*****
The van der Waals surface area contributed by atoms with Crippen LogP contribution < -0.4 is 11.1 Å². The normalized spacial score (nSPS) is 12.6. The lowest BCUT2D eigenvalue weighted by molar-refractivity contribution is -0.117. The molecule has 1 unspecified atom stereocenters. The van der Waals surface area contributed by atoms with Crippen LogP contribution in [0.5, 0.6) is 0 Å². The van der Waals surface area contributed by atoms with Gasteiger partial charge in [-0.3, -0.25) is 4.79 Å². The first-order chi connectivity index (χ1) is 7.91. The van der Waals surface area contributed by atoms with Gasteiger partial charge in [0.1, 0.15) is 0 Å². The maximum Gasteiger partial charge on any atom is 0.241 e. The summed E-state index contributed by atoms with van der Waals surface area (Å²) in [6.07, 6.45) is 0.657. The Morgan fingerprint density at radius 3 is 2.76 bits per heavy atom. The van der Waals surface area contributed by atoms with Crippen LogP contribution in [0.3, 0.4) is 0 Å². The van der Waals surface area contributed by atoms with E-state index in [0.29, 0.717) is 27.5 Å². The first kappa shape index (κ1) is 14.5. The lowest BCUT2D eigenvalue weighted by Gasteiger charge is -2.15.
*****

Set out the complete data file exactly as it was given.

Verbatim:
The van der Waals surface area contributed by atoms with Crippen LogP contribution < -0.4 is 11.1 Å². The normalized spacial score (nSPS) is 12.6. The lowest BCUT2D eigenvalue weighted by molar-refractivity contribution is -0.117. The molecule has 1 unspecified atom stereocenters. The van der Waals surface area contributed by atoms with Crippen LogP contribution in [0.5, 0.6) is 0 Å². The van der Waals surface area contributed by atoms with Gasteiger partial charge in [-0.3, -0.25) is 4.79 Å². The first-order chi connectivity index (χ1) is 7.91. The van der Waals surface area contributed by atoms with Gasteiger partial charge in [0.1, 0.15) is 0 Å². The maximum Gasteiger partial charge on any atom is 0.241 e. The summed E-state index contributed by atoms with van der Waals surface area (Å²) in [6.07, 6.45) is 0.657. The Morgan fingerprint density at radius 3 is 2.76 bits per heavy atom. The van der Waals surface area contributed by atoms with Crippen LogP contribution in [0.3, 0.4) is 0 Å². The van der Waals surface area contributed by atoms with E-state index in [0.29, 0.717) is 27.5 Å². The first kappa shape index (κ1) is 14.5. The lowest BCUT2D eigenvalue weighted by Gasteiger charge is -2.15.